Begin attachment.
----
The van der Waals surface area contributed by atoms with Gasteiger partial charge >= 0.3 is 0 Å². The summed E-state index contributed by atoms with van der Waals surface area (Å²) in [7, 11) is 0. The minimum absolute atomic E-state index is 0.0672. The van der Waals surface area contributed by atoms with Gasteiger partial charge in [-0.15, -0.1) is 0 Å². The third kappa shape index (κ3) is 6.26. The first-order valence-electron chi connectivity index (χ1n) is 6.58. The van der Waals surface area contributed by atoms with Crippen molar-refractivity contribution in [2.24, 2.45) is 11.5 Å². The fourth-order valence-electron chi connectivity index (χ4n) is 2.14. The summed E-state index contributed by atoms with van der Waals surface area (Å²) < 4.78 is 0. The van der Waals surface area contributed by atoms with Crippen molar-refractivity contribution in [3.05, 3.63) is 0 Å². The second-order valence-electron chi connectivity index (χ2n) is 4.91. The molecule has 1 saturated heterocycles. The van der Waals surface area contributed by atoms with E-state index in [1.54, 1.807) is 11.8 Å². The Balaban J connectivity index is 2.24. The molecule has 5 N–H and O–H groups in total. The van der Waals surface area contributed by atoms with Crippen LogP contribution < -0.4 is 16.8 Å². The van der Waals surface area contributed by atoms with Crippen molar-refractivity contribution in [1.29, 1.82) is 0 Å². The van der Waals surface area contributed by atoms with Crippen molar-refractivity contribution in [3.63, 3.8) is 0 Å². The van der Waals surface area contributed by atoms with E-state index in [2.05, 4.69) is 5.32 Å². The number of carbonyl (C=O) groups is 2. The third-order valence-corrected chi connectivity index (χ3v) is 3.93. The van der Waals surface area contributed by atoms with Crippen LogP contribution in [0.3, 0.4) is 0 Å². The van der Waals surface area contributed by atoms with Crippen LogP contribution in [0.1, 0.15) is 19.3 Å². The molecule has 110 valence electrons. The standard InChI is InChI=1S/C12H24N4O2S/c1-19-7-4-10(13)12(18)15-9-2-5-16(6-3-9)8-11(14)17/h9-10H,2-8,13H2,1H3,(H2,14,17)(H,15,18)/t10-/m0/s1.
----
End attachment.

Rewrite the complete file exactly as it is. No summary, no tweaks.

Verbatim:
The van der Waals surface area contributed by atoms with Gasteiger partial charge >= 0.3 is 0 Å². The summed E-state index contributed by atoms with van der Waals surface area (Å²) in [7, 11) is 0. The minimum absolute atomic E-state index is 0.0672. The van der Waals surface area contributed by atoms with Gasteiger partial charge in [-0.15, -0.1) is 0 Å². The third kappa shape index (κ3) is 6.26. The first-order valence-electron chi connectivity index (χ1n) is 6.58. The van der Waals surface area contributed by atoms with Crippen molar-refractivity contribution in [2.24, 2.45) is 11.5 Å². The fourth-order valence-electron chi connectivity index (χ4n) is 2.14. The summed E-state index contributed by atoms with van der Waals surface area (Å²) < 4.78 is 0. The van der Waals surface area contributed by atoms with Crippen molar-refractivity contribution in [3.05, 3.63) is 0 Å². The second-order valence-electron chi connectivity index (χ2n) is 4.91. The molecule has 1 saturated heterocycles. The van der Waals surface area contributed by atoms with E-state index in [1.54, 1.807) is 11.8 Å². The Balaban J connectivity index is 2.24. The molecule has 5 N–H and O–H groups in total. The van der Waals surface area contributed by atoms with Crippen LogP contribution < -0.4 is 16.8 Å². The van der Waals surface area contributed by atoms with Crippen molar-refractivity contribution in [1.29, 1.82) is 0 Å². The van der Waals surface area contributed by atoms with Crippen molar-refractivity contribution in [3.63, 3.8) is 0 Å². The van der Waals surface area contributed by atoms with E-state index in [2.05, 4.69) is 5.32 Å². The number of carbonyl (C=O) groups is 2. The third-order valence-corrected chi connectivity index (χ3v) is 3.93. The van der Waals surface area contributed by atoms with Crippen LogP contribution in [0.3, 0.4) is 0 Å². The van der Waals surface area contributed by atoms with Crippen LogP contribution in [0.1, 0.15) is 19.3 Å². The molecule has 110 valence electrons. The standard InChI is InChI=1S/C12H24N4O2S/c1-19-7-4-10(13)12(18)15-9-2-5-16(6-3-9)8-11(14)17/h9-10H,2-8,13H2,1H3,(H2,14,17)(H,15,18)/t10-/m0/s1.